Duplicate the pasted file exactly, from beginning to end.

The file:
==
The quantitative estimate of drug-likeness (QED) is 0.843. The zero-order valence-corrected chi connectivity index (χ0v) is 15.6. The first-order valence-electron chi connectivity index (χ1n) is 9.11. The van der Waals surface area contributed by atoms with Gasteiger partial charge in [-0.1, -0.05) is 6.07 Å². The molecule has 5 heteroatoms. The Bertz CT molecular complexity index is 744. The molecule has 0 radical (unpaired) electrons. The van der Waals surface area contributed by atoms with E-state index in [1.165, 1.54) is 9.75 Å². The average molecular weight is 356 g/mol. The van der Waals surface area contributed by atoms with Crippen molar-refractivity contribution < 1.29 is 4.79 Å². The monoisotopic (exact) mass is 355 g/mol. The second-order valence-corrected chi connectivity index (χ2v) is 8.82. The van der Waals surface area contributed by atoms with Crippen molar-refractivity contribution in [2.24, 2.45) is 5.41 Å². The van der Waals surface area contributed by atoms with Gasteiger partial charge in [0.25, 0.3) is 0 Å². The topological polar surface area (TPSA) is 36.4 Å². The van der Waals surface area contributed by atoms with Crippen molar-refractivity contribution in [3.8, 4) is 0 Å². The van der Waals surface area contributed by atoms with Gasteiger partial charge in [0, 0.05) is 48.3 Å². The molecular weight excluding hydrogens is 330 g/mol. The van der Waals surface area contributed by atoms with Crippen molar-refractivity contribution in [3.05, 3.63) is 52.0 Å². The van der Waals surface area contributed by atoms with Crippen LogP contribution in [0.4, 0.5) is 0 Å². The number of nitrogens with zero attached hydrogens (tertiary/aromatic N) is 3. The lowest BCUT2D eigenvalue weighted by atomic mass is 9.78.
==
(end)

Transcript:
The quantitative estimate of drug-likeness (QED) is 0.843. The zero-order valence-corrected chi connectivity index (χ0v) is 15.6. The first-order valence-electron chi connectivity index (χ1n) is 9.11. The van der Waals surface area contributed by atoms with Gasteiger partial charge in [-0.1, -0.05) is 6.07 Å². The molecule has 5 heteroatoms. The Bertz CT molecular complexity index is 744. The molecule has 0 radical (unpaired) electrons. The van der Waals surface area contributed by atoms with E-state index in [1.165, 1.54) is 9.75 Å². The average molecular weight is 356 g/mol. The van der Waals surface area contributed by atoms with Crippen molar-refractivity contribution < 1.29 is 4.79 Å². The monoisotopic (exact) mass is 355 g/mol. The second-order valence-corrected chi connectivity index (χ2v) is 8.82. The van der Waals surface area contributed by atoms with Crippen molar-refractivity contribution in [2.24, 2.45) is 5.41 Å². The van der Waals surface area contributed by atoms with Gasteiger partial charge in [0.25, 0.3) is 0 Å². The topological polar surface area (TPSA) is 36.4 Å². The van der Waals surface area contributed by atoms with Crippen molar-refractivity contribution in [3.8, 4) is 0 Å². The van der Waals surface area contributed by atoms with Gasteiger partial charge in [0, 0.05) is 48.3 Å². The molecular weight excluding hydrogens is 330 g/mol. The van der Waals surface area contributed by atoms with Crippen molar-refractivity contribution in [3.05, 3.63) is 52.0 Å². The van der Waals surface area contributed by atoms with Crippen LogP contribution in [0.4, 0.5) is 0 Å². The number of nitrogens with zero attached hydrogens (tertiary/aromatic N) is 3. The lowest BCUT2D eigenvalue weighted by atomic mass is 9.78.